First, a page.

Chapter 8 – Cloud Service Strategy
As discussed in Chapter 5, IBM Integrated Service Management provides the software, systems, best practices and expertise needed to manage infrastructure, people and processes—across the entire service chain—in the data center, across design and delivery, and tailored for specific industry requirements. The Service Management Goals are the following
- The ability to see everything that’s going on
across the infrastructure.
- The ability to keep the infrastructure in its
desired state by enforcing policies.
- The ability to manage huge and growing
infrastructures while controlling cost and quality.
These principles and goals are the same for Cloud Service Management as well. End to End Service Management includes the following steps.
- Service Strategy
- Service Design
- Service Transition
- Service Operation
- Service Improvement
Cloud Maturity and Readiness
Cloud Service Strategy is mainly about deciding what services do we want to deliver and how do we ensure competitiveness of providing the same through cloud. Today’s clients are seeking to utilize their assets to enable business innovation. The service strategy is all about choosing from across multiple compute / deployment models. We needed to access current IT infrastructure and need to identify and evaluate the set of capabilities for their readiness to move to cloud.
Selecting between the Cloud Deployment Models
For mission critical workloads that drive business innovation a private cloud is preferred. For secondary workloads and supporting business functions a public cloud is suitable. While public cloud delivers select set of standardized business process, application and/or infrastructure services on a flexible price per use basis focused on utility, the private cloud drives efficiency, standardization and best practices while retaining greater customization and control with focus on innovation.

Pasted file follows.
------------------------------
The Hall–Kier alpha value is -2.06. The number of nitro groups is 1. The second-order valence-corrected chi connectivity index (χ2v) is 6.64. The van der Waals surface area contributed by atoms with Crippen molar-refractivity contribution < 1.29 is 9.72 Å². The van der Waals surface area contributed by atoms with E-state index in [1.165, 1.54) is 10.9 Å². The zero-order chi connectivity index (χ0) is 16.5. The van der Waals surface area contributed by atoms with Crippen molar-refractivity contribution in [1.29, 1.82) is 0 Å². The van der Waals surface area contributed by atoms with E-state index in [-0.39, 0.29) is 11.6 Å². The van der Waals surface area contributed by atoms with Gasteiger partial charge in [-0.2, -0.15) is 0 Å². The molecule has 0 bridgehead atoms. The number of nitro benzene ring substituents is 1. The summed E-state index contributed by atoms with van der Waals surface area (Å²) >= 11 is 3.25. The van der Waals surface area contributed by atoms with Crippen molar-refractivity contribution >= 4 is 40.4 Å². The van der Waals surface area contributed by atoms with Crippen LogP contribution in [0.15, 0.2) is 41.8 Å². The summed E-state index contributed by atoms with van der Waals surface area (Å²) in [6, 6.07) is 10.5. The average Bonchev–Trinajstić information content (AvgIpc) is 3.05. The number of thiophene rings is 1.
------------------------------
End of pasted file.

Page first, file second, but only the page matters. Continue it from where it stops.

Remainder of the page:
When doing Service Strategy, you need to consider the expertise across industries and standards. At this Service Strategy phase, we normally consider reusing/leveraging solutions based on industry best practices including ITIL, CoBIT, eTOM, and ISO.
Calculating the ROI
Cloud Computing ROI is the important consideration/step during the Service Strategy phase. This includes you verifying the following fundamental aspects related to making a service available on the cloud.
- Capex vs Opex
- Time to Value
- Service Level Agreements (SLA)
- Green / Compliance Requirements
There are several ROI frameworks and methods available that allows you validate the approach/strategy against these three fundamental aspects. Most of the service companies would have their own frameworks which are typically Intellectual Capital of their service teams.
Choosing the right Delivery Models and Workloads
Based on the Enterprise Architecture approach, we need to choose from the many available options of delivery models and work load. This includes the services and consulting engagement to obtain clarity on business drivers (business vision, strategy, timeline, business model, and business operating model) and how they can leverage technology and value enablers from cloud computing. Then in this cycle you also need to identify the right set of workloads to move to cloud that fetches maximum benefits from cloud computing. The flexibility that the business operating model gets to innovate on the business model is another key consideration. This could be iterative effort of identifying candidates and then slowly moving them to production.
One of the biggest challenges to utilize cloud computing in your organization is where to start and how to focus your efforts. IBM provides a Cloud Adoption Advisor to get started on the topic. The opengroup has also published a whitepaper on building return on investment on cloud computing.
Key Benefits from Service Strategy
- Improved Innovation - Dramatically improve business value and IT’s effect on time-to-market by enabling the business workloads to rapidly and accurately be deployed on multiple platforms when and where they are needed.
- Decrease operational expenses – Gain productivity increases in IT labor costs through automation of rapid provisioning.